The Holy Father gave his annual pre-Christmas Address to the Roman Curia.
You will recall, I am sure, that his address of 2005 was one of the most important things he has so far spoken during his pontificate.
He gives a wrap up of the year’s activities in part, tracing through them all a common thread or theme which you will quickly recognize.
One of the most interesting things in the speech, and something which is classic Ratzinger, is his reference to Lot’s wife, who was turned into a pillar of salt for looking back on the destruction of Sodom and Gomorrah.
I am particularly glad that His Holiness speaks about the Sacrament of Penance.
After the usual sort of introduction, His Holiness continued:
As this year draws to a close, Europe is undergoing an economic and financial crisis, which is ultimately based on the ethical crisis looming over the Old Continent. Even if such values as solidarity, commitment to one’s neighbour and responsibility towards the poor and suffering are largely uncontroversial, still the motivation is often lacking for individuals and large sectors of society to practise renunciation and make sacrifices. [Getting into the mess we are in comes from human failings. However, now that we are in this mess, the very suggestion of “austerity measures” brings protests.] Perception and will do not necessarily go hand in hand. In defending personal interests, the will obscures perception, and perception thus weakened is unable to stiffen the will. In this sense, some quite fundamental questions emerge from this crisis: [QUAERITUR:] where is the light that is capable of illuminating our perception not merely with general ideas, but with concrete imperatives? Where is the force that draws the will upwards? These are questions that must be answered by our proclamation of the Gospel, by the new evangelization, [You knew that was coming up in the first substantive paragraph, right?] so that message may become event, so that proclamation may lead to life.
The key theme of this year, and of the years ahead, is this: how do we proclaim the Gospel today? How can faith as a living force become a reality today? The ecclesial events of the outgoing year were all ultimately related to this theme. There were the journeys to Croatia, to the World Youth Day in Spain, to my home country of Germany, and finally to Africa – Benin – for the consignment of the Post-Synodal document on justice, peace and reconciliation, which should now lead to concrete results in the various local churches. Equally memorable were the journeys to Venice, to San Marino, to the Eucharistic Congress in Ancona, and to Calabria. And finally there was the important day of encounter in Assisi for religions and for people who in whatever way are searching for truth and peace, representing a new step forward in the pilgrimage towards truth and peace. The establishment of the Pontifical Council for the New Evangelization is at the same time a pointer towards next year’s Synod on the same theme. The Year of Faith, commemorating the beginning of the Council fifty years ago, also belongs in this context. Each of these events had its own particular characteristics. In Germany, where the Reformation began, the ecumenical question, with all its trials and hopes, naturally assumed particular importance. Intimately linked to this, at the focal point of the debate, the question that arises repeatedly is this: what is reform of the Church? How does it take place? What are its paths and its goals? Not only faithful believers but also outside observers are noticing with concern that regular churchgoers are growing older all the time and that their number is constantly diminishing; that recruitment of priests is stagnating; that scepticism and unbelief are growing. What, then, are we to do? There are endless debates over what must be done in order to reverse the trend. There is no doubt that a variety of things need to be done. But action alone fails to resolve the matter. The essence of the crisis of the Church in Europe – as I argued in Freiburg – is the crisis of faith. If we find no answer to this, if faith does not take on new life, deep conviction and real strength from the encounter with Jesus Christ, then all other reforms will remain ineffective. [Long-time readers here know that I harp on the sine qua non of a revitalized liturgical worship of God: no sound worship, no good reform is possible.]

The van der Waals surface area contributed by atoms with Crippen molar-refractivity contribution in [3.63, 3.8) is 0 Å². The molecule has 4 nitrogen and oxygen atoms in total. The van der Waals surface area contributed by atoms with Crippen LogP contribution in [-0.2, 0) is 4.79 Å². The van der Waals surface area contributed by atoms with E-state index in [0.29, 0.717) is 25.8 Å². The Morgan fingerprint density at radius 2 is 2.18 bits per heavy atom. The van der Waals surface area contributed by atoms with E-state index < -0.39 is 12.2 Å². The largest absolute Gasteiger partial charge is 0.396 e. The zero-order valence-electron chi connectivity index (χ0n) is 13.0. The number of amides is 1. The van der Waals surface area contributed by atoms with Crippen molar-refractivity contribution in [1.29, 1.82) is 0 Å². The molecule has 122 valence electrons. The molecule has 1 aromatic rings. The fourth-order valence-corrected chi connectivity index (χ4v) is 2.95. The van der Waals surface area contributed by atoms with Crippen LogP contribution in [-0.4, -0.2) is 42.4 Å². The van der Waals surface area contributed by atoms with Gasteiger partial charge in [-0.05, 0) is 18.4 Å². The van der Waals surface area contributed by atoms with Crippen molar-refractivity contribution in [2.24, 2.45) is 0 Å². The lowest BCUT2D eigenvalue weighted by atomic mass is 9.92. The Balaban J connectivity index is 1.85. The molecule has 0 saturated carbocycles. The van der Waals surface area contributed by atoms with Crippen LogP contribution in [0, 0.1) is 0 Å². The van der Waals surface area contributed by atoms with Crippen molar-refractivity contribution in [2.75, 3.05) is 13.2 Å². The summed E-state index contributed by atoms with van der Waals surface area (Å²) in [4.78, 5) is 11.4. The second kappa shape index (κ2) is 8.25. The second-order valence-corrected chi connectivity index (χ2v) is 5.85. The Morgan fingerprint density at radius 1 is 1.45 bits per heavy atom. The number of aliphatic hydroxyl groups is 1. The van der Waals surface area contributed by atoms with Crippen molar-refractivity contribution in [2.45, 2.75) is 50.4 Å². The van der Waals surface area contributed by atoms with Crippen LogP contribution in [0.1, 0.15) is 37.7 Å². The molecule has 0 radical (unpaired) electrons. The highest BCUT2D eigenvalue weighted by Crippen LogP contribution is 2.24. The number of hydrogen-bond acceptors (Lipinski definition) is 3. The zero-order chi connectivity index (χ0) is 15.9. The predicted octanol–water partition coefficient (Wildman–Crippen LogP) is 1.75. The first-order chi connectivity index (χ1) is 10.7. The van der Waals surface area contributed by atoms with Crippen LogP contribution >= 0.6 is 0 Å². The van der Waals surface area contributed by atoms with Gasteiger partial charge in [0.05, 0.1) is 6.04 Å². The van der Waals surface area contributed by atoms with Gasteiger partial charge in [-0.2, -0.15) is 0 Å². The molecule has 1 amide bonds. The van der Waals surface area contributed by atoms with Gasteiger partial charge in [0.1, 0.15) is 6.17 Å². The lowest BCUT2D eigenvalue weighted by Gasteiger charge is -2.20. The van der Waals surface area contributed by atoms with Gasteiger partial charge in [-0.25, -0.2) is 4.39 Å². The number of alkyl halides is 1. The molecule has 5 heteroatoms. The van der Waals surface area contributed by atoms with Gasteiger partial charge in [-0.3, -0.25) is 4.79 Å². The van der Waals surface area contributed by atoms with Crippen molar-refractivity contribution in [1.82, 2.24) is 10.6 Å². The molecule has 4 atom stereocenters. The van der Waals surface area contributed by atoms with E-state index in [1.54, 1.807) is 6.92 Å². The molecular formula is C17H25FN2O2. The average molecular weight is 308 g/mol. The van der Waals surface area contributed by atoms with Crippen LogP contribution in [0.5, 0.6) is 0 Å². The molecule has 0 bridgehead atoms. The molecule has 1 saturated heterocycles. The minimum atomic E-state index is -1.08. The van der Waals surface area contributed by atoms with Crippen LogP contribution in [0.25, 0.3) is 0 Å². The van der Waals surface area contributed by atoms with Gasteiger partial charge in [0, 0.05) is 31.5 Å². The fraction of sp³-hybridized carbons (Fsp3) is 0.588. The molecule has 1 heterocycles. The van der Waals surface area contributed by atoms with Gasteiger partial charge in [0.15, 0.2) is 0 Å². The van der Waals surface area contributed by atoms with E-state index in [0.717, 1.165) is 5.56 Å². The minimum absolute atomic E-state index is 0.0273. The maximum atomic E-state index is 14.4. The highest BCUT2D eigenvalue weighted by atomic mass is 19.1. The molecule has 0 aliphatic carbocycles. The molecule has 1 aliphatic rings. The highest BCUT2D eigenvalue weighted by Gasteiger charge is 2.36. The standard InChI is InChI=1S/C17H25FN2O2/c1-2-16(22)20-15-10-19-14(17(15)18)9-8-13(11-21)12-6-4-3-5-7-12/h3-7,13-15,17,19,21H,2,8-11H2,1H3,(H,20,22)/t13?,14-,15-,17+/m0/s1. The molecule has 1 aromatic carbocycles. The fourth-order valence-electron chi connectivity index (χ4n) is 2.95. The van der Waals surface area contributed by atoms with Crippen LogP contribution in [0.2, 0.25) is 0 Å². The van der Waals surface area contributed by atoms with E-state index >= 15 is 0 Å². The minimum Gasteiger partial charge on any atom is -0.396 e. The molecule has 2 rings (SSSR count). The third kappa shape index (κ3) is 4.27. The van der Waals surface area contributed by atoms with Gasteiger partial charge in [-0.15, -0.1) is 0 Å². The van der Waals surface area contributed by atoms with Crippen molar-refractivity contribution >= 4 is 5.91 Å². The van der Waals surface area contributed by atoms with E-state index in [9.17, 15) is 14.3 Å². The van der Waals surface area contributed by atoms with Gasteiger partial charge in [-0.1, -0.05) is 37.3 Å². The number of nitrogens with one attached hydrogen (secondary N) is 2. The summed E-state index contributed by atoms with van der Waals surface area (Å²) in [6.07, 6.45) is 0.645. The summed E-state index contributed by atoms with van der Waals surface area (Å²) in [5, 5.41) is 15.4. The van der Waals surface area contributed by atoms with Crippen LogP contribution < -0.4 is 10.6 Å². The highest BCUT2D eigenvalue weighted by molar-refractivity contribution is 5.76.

On this point, the encounter with Africa’s joyful passion for faith brought great encouragement. None of the faith fatigue that is so prevalent here, none of the oft-encountered sense of having had enough of Christianity was detectable there. Amid all the problems, sufferings and trials that Africa clearly experiences, one could still sense the people’s joy in being Christian, buoyed up by inner happiness at knowing Christ and belonging to his Church. From this joy comes also the strength to serve Christ in hard-pressed situations of human suffering, the strength to put oneself at his disposal, without looking round for one’s own advantage. Encountering this faith that is so ready to sacrifice and so full of happiness is a powerful remedy against fatigue with Christianity such as we are experiencing in Europe today.